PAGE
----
I recently installed a Belkin N150 wireless router [and can say that installation/setup was a breeze even for a novice!]. All computers are now connected, and able to access the Internet through the wireless.
My Brother MFC-685CW also purports to be wireless-capable. I followed the instructions from the Brother website, and the printer claims to be connected to the WLAN, but neither the computer which is currently connected to it by wire nor my entirely wireless netbook recognize the wireless connection.
After more research at the Brother site and elsewhere, I found:
1. The Brother site says the printer will only accept one connection (either wired or wireless). If this is the only problem, then I can get rid of the wired connection and go entirely wireless, but I don't want to do that until I'm sure I can get past the second issue.
2. The wireless router is using WPA/WPA2 with TKIP+AES encryption. The options in the wireless setup menu on the printer will accept either TKIP or AES but not both. I don't want to downgrade the router security to WEP -- so if the 685 won't handle the right encryption for the current router settings, I think I'll just stay wired to the printer until I'm ready to replace it.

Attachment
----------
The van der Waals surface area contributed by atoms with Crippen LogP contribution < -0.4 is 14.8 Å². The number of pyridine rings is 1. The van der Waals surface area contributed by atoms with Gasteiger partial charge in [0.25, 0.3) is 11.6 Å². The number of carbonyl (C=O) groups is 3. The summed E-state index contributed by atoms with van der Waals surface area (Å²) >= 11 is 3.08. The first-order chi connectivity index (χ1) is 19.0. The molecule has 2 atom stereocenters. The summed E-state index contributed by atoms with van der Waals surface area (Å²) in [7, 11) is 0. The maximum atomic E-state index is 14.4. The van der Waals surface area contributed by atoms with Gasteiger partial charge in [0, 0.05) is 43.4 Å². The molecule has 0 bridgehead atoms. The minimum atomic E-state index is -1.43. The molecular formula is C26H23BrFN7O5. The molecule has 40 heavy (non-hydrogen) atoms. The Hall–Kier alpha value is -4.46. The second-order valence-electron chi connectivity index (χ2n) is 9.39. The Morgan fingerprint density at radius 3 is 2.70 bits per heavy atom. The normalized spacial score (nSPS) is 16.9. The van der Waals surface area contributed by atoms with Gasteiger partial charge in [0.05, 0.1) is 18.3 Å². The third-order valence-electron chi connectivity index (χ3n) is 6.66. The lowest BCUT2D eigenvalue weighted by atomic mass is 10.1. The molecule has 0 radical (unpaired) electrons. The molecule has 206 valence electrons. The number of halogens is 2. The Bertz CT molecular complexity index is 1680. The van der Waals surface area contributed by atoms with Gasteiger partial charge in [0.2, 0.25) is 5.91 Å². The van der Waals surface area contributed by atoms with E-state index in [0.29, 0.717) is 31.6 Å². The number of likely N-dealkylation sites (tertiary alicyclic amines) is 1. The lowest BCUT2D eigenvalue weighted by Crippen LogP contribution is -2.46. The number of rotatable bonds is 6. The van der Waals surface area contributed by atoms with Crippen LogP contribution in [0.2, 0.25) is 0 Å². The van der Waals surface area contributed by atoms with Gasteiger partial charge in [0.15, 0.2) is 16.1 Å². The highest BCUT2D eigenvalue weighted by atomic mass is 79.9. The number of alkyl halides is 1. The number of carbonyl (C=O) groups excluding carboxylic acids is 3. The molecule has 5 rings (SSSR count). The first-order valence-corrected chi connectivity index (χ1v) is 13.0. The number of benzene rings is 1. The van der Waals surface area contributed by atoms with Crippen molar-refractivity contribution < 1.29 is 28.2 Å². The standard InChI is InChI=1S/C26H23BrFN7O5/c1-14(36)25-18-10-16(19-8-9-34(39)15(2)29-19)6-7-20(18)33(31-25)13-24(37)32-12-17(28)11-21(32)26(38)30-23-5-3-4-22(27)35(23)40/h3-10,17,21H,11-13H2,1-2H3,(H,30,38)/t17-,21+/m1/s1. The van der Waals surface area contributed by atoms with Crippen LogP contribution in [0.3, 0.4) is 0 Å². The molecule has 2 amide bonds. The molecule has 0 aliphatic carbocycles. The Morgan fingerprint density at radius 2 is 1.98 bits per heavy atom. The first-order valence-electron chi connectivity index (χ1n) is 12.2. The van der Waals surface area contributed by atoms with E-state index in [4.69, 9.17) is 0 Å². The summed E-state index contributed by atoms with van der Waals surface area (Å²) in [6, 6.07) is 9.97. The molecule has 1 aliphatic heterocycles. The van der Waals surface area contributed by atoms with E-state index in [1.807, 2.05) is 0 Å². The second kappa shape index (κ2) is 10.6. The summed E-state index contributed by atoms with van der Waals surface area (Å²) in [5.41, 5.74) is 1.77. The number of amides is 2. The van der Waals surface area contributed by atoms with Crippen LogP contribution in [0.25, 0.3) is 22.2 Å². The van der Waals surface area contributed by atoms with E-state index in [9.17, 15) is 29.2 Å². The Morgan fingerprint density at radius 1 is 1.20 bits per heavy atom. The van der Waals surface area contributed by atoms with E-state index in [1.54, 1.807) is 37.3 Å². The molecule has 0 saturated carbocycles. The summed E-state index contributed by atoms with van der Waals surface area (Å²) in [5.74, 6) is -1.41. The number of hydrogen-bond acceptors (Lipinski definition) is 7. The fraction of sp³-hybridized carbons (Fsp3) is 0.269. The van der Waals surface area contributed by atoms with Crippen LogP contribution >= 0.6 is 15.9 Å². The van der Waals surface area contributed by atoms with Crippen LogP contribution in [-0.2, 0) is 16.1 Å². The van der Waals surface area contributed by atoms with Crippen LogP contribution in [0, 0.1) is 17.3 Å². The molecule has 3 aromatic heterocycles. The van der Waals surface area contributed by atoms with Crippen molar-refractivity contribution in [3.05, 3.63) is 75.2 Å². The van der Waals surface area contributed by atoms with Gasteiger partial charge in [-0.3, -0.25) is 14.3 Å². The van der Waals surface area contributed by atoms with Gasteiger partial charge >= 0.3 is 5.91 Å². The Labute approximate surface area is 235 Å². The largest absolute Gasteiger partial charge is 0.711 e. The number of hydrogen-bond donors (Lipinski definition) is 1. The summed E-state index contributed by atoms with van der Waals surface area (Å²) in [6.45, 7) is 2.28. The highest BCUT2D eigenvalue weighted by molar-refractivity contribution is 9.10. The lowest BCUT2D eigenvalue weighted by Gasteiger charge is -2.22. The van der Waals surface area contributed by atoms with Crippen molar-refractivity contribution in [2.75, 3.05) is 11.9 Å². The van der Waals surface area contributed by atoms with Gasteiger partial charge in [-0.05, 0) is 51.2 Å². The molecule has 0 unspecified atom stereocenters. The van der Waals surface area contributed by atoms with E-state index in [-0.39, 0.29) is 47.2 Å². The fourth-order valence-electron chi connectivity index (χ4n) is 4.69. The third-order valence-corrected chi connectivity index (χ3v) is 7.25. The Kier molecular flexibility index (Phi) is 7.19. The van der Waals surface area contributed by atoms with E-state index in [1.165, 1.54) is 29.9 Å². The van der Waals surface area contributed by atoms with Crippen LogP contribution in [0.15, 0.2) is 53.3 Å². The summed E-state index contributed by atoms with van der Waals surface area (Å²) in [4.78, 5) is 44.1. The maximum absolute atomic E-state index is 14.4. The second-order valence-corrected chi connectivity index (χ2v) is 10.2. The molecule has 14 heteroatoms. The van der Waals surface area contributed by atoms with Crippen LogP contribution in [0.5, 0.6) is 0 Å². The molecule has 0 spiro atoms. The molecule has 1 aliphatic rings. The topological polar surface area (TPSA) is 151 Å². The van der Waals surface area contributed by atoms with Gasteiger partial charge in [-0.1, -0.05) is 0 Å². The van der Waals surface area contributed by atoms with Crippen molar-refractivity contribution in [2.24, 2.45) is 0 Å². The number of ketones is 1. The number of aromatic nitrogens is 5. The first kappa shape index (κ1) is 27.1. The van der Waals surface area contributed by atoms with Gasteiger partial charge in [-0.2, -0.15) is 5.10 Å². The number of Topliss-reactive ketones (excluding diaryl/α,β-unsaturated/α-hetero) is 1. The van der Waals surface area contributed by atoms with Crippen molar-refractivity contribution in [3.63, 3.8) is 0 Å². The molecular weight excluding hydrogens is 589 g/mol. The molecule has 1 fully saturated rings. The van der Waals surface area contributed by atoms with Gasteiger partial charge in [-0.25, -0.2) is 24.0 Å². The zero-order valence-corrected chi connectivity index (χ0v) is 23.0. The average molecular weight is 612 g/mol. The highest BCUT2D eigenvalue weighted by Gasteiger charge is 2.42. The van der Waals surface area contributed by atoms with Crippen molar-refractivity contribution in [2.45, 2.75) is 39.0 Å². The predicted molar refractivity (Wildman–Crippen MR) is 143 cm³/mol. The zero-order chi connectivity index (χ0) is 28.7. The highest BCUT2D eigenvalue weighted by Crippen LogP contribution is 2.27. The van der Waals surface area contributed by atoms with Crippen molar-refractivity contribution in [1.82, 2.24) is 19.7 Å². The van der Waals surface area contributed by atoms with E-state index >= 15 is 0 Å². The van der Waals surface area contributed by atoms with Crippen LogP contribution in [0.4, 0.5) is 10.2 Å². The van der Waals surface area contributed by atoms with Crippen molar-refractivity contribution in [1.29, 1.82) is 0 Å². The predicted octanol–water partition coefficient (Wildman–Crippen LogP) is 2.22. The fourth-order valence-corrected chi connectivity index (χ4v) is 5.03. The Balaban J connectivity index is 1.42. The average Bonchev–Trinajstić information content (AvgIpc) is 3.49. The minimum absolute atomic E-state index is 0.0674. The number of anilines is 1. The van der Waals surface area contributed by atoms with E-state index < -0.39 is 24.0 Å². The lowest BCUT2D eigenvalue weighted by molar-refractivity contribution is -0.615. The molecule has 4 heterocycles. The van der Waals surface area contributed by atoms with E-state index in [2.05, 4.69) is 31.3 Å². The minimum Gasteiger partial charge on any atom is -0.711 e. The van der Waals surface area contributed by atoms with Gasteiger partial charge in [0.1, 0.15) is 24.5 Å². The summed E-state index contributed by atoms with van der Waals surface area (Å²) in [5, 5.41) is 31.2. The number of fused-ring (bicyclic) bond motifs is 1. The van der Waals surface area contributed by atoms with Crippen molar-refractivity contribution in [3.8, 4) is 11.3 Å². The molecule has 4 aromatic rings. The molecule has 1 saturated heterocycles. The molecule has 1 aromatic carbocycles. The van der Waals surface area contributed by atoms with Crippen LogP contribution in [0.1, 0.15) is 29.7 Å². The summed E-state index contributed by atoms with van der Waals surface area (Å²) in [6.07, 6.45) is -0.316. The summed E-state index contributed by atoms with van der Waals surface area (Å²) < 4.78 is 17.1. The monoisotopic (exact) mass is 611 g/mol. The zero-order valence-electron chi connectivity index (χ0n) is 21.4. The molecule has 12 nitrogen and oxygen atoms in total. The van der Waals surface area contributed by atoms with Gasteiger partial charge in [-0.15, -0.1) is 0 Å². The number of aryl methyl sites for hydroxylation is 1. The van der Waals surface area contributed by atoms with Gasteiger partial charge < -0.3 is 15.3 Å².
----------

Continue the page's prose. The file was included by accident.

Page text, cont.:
On that note, can anyone recommend a good wireless all-in-1? I don't need color (although I don't see many black-n-white anymore anyway), but I do need to fax, scan and copy as well as print.
If you can, you may consider manually assigning IP addresses and using WEP. WEP may not be as strong, but using that and manual IP's should keep the average user from just wandering onto your network, even if they do, they won't be able to use it unless they can spoof an IP. If they know how to do that they can probably figure out how to get past the WPA.
Well like I said, you may be able to set your network not to use DHCP, and just set all IP's manually. I guess I was under the impression that the printer had an ethernet port, and that you would be able to plug it into the router that way.
If the printer is to connect to the router, it will have to be a wireless connection. The printer's instructions for setting it up to go wireless demand DHCP, and I don't think I'm ready to try to circumvent that, although I appreciate the thought. The router did assign the printer an IP address ...
For now, I'll leave the printer wired -- a new 7-port USB hub went a long way towards cleaning up my former snakes' nest of wires and cables